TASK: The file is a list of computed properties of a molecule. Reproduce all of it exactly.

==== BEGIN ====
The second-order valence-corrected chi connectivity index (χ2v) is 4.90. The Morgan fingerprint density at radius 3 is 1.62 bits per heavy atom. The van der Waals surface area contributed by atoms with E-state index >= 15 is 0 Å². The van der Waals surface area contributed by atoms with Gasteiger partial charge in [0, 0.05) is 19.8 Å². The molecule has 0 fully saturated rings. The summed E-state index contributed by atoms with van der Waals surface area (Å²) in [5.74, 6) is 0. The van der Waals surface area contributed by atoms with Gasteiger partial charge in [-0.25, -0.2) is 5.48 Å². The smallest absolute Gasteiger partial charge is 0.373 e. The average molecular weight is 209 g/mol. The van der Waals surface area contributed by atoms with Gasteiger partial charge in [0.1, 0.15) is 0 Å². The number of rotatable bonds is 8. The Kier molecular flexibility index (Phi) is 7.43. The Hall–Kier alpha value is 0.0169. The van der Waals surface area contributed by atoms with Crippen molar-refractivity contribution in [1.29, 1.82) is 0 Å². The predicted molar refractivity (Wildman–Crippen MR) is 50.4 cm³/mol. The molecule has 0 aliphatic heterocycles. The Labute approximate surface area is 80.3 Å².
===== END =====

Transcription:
The second-order valence-corrected chi connectivity index (χ2v) is 4.90. The Morgan fingerprint density at radius 3 is 1.62 bits per heavy atom. The van der Waals surface area contributed by atoms with E-state index >= 15 is 0 Å². The van der Waals surface area contributed by atoms with Gasteiger partial charge in [0, 0.05) is 19.8 Å². The molecule has 0 fully saturated rings. The summed E-state index contributed by atoms with van der Waals surface area (Å²) in [5.74, 6) is 0. The van der Waals surface area contributed by atoms with Gasteiger partial charge in [-0.25, -0.2) is 5.48 Å². The smallest absolute Gasteiger partial charge is 0.373 e. The average molecular weight is 209 g/mol. The van der Waals surface area contributed by atoms with Gasteiger partial charge in [0.1, 0.15) is 0 Å². The number of rotatable bonds is 8. The Kier molecular flexibility index (Phi) is 7.43. The Hall–Kier alpha value is 0.0169. The van der Waals surface area contributed by atoms with Crippen molar-refractivity contribution in [1.29, 1.82) is 0 Å². The predicted molar refractivity (Wildman–Crippen MR) is 50.4 cm³/mol. The molecule has 0 aliphatic heterocycles. The Labute approximate surface area is 80.3 Å².